By France specialist Liz
As a student of French literature and the child of oenophiles, I’ve come to love wine. I’d never claim I’m a connoisseur, but I’m an enthusiastic wine drinker with a fondness for full-bodied reds.
Whenever I’m in France, I like to visit vineyards and wine producers, both to learn more and to discover new vintages. Here are three tours I’ve enjoyed on recent trips. Taken together or individually, they provide a gentle introduction to the complex world of French wines.
Visiting a smaller producer in Champagne
For me, one of the best things about visiting France is getting the chance to discover wines that are otherwise unavailable. On my last outing, I spent an afternoon on a wine-tasting jaunt into the Champagne region.
Less than a two-hour drive from Paris, Champagne is at the northern limit of the grape-growing regions. The cool climate and high altitudes make it harder for the berries to ripen but also encourage the high acidity of the resulting wine, essential to the sparkling style for which the region is known.
The low hills are densely planted with vines, filling the entire area allowed by the AOP designation, and producing more than a million bottles of Champagne every day. Some of the biggest producers have names that are synonymous with luxury — Veuve Clicquot and Dom Pérignon — but there are small wineries that produce bottles just as high in quality.
I met Jean Claude in his driveway. A spry octogenarian with gray hair and a neatly trimmed goatee, he welcomed me in imperfect English and rolled open his very pedestrian garage door to reveal racks of Champagne bottles. His family-run domaine (a vineyard that ferments and bottles its own wine) produces just 15,000 bottles a year, a tiny fraction of the bigger houses.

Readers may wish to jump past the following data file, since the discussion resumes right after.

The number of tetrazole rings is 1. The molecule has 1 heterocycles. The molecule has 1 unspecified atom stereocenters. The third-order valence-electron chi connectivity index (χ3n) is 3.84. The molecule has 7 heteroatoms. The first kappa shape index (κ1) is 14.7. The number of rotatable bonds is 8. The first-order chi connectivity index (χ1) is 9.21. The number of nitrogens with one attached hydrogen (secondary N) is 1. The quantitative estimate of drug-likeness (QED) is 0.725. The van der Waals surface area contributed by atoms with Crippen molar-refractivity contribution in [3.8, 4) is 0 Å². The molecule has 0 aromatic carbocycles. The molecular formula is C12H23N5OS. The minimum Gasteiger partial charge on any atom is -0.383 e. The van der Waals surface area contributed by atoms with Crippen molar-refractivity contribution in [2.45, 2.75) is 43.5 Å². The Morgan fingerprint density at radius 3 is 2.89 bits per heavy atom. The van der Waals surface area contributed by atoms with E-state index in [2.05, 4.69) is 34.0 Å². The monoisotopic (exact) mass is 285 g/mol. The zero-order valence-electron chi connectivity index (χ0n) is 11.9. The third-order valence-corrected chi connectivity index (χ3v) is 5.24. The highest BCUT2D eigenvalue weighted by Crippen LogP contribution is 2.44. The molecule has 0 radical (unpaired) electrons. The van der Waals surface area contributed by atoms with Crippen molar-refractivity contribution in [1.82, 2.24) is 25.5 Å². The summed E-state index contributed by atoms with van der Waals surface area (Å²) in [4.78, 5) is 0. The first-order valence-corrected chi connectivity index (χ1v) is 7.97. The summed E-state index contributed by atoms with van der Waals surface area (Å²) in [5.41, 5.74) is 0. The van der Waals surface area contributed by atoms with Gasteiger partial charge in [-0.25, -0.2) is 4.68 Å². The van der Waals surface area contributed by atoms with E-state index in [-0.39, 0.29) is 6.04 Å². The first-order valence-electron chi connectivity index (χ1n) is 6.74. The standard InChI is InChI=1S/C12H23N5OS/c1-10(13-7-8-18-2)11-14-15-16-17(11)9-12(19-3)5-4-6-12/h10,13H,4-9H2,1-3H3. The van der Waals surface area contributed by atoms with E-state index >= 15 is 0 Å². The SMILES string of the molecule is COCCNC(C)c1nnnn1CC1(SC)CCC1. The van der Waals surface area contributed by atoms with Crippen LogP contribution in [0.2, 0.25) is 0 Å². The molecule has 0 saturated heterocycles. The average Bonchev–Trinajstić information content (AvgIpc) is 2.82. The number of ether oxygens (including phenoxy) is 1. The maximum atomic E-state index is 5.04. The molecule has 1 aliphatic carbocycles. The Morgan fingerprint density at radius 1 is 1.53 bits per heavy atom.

His tasting lacked the polish of the bigger houses — we drank standing in his garage with the bottles and glasses resting on an old oak barrel. But his love of Champagne was palpable as we discussed his techniques. Remarkably, he turns all the bottles by hand during fermentation, a chore that is handled by machinery at larger producers.
Jean Claude’s love translates directly into the bottle. The taste was delicate, unlike anything I’ve ever drunk at home in the States, with small bubbles and notes of honeysuckle and white cherries.
Wine tours and tastings in the Loire Valley
I’ve toured vineyards across France and Italy, and I’ve never encountered anything like the vines growing at the Château de la Grille. They are all strictly pruned with one vertical stalk, which sports two bunches of grapes, and a single horizontal stalk, which carries just eight bunches. AOP regulations are tight all over France, but this is an exceptional level of specificity.
I visited the chateau’s winery on a hot summer day and a distant tractor in the fields kicked up the dry soil into tawny clouds that glowed in the bright sun. The grapes were still green that early in the season, but my guide explained that they were cabernet franc and would develop a ‘black’ skin — actually a deep indigo — as the fruit ripened.
I always like to walk through the fields before a tasting to appreciate the wine’s terroir, and this was no exception. The topsoil was billowing into the sky; called tuffeau, it’s rich with minerals from the porous limestone that makes up the region’s bedrock. It also improves the aging ability of wines grown in the Chinon region, as my host explained.